Over the last few years, I've made a fairly interesting discovery. That is, that is can be very hard for me to truly empathise with people. I mean, it's not as though I don't understand when somebody is upset or hurting, it's simply that this tends to be an intellectual understanding and I don't really feel that I can feel their pain. Even when I hear about atrocities overseas, I struggle to get upset. And to be perfectly honest, this really upsets me, because who wouldn't be moved by seeing the suffering of others?
One of the things that I've learnt is that there is only one person whose distress really physically distresses me - and that's my mother. Actually, perhaps my first reaction is one of outrage, as in "How dare you feel upset - it's making me feel upset". After I get over that, my next reaction is to want to help, which genuinely tends to be fruitless. My next feeling is one of pure helplessness and resignation, knowing that there is nothing that I can do to help my mother or myself. Quite probably, she feels the same way. It's almost like we share this psychic connection that fuses our thoughts and emotions together.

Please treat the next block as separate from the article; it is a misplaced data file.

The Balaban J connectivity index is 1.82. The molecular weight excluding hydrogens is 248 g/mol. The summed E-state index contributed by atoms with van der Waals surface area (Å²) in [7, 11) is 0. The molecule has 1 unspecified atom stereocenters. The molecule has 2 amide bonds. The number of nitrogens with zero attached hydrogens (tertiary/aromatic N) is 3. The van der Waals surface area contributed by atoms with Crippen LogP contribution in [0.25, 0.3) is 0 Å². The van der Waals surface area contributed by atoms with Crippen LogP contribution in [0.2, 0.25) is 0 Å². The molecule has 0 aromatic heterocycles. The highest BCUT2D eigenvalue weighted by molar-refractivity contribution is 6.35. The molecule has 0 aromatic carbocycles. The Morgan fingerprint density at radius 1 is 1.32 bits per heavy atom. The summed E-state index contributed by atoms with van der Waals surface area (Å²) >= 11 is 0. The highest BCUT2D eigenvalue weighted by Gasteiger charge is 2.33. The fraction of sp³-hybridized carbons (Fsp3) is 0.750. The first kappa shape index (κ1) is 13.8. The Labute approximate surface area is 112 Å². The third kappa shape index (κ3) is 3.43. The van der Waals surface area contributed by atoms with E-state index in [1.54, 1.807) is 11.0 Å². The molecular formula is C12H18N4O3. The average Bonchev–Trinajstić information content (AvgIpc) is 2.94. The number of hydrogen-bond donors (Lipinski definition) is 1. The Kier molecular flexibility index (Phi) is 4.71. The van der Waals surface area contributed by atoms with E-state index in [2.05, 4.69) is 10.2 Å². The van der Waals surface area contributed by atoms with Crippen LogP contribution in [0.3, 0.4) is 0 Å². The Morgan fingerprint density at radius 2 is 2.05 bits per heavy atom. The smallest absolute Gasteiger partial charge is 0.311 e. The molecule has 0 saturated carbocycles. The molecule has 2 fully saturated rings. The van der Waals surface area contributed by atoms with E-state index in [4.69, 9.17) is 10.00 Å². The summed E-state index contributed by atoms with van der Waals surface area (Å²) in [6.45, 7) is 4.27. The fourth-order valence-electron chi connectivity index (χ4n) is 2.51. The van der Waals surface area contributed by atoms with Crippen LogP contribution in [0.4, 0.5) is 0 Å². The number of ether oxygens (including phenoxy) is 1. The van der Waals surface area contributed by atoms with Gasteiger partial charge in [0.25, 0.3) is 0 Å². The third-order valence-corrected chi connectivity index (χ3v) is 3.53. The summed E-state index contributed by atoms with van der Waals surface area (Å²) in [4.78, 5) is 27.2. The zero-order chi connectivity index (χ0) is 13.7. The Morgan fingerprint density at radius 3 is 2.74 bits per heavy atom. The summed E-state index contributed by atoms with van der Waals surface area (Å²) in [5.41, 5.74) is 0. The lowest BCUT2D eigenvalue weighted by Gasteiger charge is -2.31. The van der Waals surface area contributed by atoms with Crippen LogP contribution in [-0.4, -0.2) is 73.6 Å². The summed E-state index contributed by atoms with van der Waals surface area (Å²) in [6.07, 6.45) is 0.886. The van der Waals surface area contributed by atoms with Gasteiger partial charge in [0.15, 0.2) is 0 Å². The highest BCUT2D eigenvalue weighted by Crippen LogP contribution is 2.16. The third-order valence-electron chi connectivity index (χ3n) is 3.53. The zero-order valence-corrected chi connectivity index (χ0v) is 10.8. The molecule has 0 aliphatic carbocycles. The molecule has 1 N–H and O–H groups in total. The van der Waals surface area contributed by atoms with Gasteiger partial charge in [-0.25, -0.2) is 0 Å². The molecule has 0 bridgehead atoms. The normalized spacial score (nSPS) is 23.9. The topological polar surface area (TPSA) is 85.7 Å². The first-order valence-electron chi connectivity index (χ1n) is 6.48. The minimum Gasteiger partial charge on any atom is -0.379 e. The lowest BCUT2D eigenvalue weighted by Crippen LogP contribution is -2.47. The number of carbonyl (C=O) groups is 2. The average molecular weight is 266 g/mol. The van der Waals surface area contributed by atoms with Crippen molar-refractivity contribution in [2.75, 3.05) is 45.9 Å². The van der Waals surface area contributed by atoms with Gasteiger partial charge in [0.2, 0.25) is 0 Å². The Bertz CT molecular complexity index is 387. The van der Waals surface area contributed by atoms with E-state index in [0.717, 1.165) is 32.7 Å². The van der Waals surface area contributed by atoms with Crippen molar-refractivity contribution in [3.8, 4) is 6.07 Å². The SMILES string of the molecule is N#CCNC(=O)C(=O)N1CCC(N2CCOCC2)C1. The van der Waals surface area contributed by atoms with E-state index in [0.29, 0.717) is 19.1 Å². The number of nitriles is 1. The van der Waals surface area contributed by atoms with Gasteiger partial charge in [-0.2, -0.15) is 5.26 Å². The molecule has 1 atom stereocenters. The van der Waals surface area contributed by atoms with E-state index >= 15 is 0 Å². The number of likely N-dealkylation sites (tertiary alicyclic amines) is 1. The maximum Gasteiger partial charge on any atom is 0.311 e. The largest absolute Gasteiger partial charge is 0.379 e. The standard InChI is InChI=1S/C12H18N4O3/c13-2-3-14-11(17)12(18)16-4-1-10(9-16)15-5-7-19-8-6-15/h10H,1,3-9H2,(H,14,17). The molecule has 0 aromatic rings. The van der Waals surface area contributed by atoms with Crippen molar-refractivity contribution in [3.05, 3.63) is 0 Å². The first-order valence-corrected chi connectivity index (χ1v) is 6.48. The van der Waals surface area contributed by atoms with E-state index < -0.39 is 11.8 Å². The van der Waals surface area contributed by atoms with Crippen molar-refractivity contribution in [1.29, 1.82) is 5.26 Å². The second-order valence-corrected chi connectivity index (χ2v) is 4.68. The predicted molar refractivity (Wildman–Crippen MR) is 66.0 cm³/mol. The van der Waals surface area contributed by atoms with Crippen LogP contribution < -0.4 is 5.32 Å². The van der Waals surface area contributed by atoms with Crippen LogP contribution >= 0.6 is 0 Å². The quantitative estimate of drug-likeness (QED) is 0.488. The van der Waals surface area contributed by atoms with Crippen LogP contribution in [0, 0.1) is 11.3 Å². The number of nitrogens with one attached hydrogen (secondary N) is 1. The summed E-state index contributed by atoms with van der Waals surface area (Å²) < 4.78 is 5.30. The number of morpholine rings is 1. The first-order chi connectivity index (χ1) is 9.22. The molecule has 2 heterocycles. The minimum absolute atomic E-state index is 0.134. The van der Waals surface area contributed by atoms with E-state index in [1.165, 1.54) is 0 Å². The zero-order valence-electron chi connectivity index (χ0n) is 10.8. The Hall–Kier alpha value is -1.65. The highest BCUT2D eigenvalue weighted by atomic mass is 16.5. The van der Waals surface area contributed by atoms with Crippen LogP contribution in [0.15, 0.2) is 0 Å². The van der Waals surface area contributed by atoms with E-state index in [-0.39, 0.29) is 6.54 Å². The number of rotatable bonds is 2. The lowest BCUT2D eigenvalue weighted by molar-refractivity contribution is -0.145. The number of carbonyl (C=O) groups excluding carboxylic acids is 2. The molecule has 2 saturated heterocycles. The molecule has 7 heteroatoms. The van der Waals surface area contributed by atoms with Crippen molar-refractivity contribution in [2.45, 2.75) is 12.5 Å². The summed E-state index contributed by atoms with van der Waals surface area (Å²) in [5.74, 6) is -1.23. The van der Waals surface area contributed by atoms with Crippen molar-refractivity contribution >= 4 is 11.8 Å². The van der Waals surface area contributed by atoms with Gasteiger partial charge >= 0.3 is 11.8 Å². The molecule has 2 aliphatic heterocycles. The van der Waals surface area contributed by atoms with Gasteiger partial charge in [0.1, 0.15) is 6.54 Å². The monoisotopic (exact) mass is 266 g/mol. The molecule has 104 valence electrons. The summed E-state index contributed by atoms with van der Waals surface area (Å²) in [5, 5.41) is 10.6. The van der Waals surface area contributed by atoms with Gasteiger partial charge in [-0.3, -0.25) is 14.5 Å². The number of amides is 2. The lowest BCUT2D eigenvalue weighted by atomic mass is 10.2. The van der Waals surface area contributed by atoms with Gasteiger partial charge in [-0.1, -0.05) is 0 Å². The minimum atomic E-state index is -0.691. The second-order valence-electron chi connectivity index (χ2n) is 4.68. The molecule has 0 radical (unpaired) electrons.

The bizarre paradox about this strange situation is that in helping me feel grief in another's pain, my mother helps me to feel that I am human. That I am part of the human race. Struggling to empathise with other people and having difficulty getting other people to empathise with me can be quite a lonely phenomenon. And so that's why, in a profoundly strange way, I am grateful for the counter-intuitive way in which my mother helps me to realise that I am not alone.
Happy Mother's Day Mum, from your loving son David.